With regards to the SSD storage, all options go beyond the minimum requirements for ArcGIS, and meet or exceed the recommended specs, starting at 256 GB and going all the way to 512 GB.
And in respect of the graphics card RAM you can either go for the GTX 1650 which offers 4 GB, or the RTX 2060 which offers 8 GB. Either way, you’ll have more than enough graphics card RAM to run your ArcGIS software.
In terms of the laptop’s own RAM, there’s a plentiful 16 GB, so you don’t have to worry about whether you can run several programs at the same time.
The screen is a nice 15.6 inches wide, and the screen resolution is really good too, coming in at 1920 x 1080 pixels.
It runs the Windows operating system which is perfect for GIS.
We love it’s backlit keyboard (we’re suckers for that).
It’s had some good customer feedback too. For example on the Amazon page you can see that after over 1000 customer ratings, the average Amazon customer rating comes in at an impressive 4 and a half stars out of 5.
This laptop from ASUS has everything you need to run GIS software.
And it’s proved to be pretty popular with customers. On the Amazon page for example after over 500 individual customer ratings, the average Amazon customer rating comes in at a really good 4 and a half stars out of 5.
You can either get it a 10th generation Intel i3 CPU, or with an 8th generation Intel i3 CPU. Either way the processing power comes under the recommended specs rather than the minimum specs, so you’re in safe hands there.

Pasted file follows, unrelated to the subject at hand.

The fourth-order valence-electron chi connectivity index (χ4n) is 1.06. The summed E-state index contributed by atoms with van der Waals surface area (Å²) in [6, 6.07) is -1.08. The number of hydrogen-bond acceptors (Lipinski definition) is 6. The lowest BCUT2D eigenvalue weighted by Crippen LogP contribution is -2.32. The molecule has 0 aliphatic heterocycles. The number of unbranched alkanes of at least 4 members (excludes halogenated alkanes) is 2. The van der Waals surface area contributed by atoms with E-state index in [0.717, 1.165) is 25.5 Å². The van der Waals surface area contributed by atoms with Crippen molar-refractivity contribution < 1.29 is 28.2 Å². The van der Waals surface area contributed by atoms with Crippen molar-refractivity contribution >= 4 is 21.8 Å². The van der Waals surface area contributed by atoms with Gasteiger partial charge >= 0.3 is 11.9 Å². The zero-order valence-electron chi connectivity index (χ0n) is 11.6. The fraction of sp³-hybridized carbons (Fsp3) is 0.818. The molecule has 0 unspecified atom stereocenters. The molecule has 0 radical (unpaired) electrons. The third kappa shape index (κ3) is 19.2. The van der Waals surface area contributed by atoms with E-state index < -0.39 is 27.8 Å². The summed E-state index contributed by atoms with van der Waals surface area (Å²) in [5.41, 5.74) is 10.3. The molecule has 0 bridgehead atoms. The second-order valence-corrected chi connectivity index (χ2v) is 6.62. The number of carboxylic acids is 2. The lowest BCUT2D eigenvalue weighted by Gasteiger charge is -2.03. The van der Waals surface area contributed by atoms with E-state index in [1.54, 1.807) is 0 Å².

And similarly, the RAM also falls under the recommended rather than the minimum specs, coming in at 8GB, to allow you to run several programs at a time.
It also comes with a graphics card RAM of 8 GB, which again is surplus to what you actually need.
It offers 128 GB of solid state drive storage, which is just what you need for all the data you’ll need to save. This meets the minimum requirements for ArcGIS, and it is possible to upgrade this to meet the recommended specs.
With regards to the screen, it comes in at 15.6 inches, which is a standard size, but better yet it has a great screen resolution. It’s full high definition, and comes in at 1920 x 1080, which can show more crisp images than the software is actually built for.
We also like that it has a fingerprint sensor and a backlit keyboard. (You may not need it, but it’s really cool.)
It comes complete with one year free ASUS Accidental Damage Protection
Our one niggle with it though is that it has Windows 10 in S mode.
This is a great laptop from Acer, and popular too.
After about 2000 individual customer ratings, the average Amazon customer rating comes in at an impressive 4 and a half stars out of 5.
It’s a powerful little machine rocking a very high processor speed. And on the Amazon page you can select which CPU you want in it, starting with an Intel i3, which is above the minimum requirements for ArcGIS, and falls into the recommended specs.
It has that all important SSD drive that we talk about in our buying guide, to store all your geographical data. Again you can choose HDD/SSD set up and the options start with the GIS SSD minimum of 128GB, and can go up to 4 times that.